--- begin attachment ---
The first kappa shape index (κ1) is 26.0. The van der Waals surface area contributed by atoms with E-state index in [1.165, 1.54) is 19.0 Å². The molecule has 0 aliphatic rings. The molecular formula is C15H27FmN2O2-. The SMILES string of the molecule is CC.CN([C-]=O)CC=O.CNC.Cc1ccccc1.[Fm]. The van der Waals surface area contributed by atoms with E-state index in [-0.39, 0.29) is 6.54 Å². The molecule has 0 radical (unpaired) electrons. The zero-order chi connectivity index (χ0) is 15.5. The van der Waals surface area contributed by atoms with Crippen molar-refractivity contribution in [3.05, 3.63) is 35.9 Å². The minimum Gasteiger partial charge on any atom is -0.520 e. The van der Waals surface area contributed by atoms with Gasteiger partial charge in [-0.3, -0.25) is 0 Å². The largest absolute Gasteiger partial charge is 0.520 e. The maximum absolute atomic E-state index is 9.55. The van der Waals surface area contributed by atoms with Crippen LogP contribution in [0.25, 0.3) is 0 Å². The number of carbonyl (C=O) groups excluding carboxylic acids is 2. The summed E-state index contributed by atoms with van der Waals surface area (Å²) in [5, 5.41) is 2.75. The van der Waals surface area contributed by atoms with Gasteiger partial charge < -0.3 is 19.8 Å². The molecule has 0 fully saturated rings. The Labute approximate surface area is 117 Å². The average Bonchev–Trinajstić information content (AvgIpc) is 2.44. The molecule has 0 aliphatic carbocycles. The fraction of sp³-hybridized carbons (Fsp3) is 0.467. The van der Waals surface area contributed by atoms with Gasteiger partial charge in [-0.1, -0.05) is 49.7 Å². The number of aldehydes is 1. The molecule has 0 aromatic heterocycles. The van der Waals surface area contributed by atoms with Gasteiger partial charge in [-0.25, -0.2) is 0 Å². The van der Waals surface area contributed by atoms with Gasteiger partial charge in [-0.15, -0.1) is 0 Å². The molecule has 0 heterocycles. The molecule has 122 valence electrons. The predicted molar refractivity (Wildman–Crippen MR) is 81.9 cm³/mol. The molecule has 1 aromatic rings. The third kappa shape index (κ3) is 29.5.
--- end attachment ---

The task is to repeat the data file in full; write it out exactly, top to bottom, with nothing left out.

The first kappa shape index (κ1) is 26.0. The van der Waals surface area contributed by atoms with E-state index in [1.165, 1.54) is 19.0 Å². The molecule has 0 aliphatic rings. The molecular formula is C15H27FmN2O2-. The SMILES string of the molecule is CC.CN([C-]=O)CC=O.CNC.Cc1ccccc1.[Fm]. The van der Waals surface area contributed by atoms with E-state index in [-0.39, 0.29) is 6.54 Å². The molecule has 0 radical (unpaired) electrons. The zero-order chi connectivity index (χ0) is 15.5. The van der Waals surface area contributed by atoms with Crippen molar-refractivity contribution in [3.05, 3.63) is 35.9 Å². The minimum Gasteiger partial charge on any atom is -0.520 e. The van der Waals surface area contributed by atoms with Gasteiger partial charge in [-0.3, -0.25) is 0 Å². The largest absolute Gasteiger partial charge is 0.520 e. The maximum absolute atomic E-state index is 9.55. The van der Waals surface area contributed by atoms with Crippen LogP contribution in [0.25, 0.3) is 0 Å². The number of carbonyl (C=O) groups excluding carboxylic acids is 2. The summed E-state index contributed by atoms with van der Waals surface area (Å²) in [5, 5.41) is 2.75. The van der Waals surface area contributed by atoms with Gasteiger partial charge < -0.3 is 19.8 Å². The molecule has 0 fully saturated rings. The Labute approximate surface area is 117 Å². The average Bonchev–Trinajstić information content (AvgIpc) is 2.44. The molecule has 0 aliphatic carbocycles. The fraction of sp³-hybridized carbons (Fsp3) is 0.467. The van der Waals surface area contributed by atoms with Gasteiger partial charge in [-0.1, -0.05) is 49.7 Å². The number of aldehydes is 1. The molecule has 0 aromatic heterocycles. The van der Waals surface area contributed by atoms with Gasteiger partial charge in [-0.25, -0.2) is 0 Å². The van der Waals surface area contributed by atoms with Gasteiger partial charge in [-0.15, -0.1) is 0 Å². The molecule has 0 heterocycles. The molecule has 122 valence electrons. The predicted molar refractivity (Wildman–Crippen MR) is 81.9 cm³/mol. The molecule has 1 aromatic rings. The third kappa shape index (κ3) is 29.5.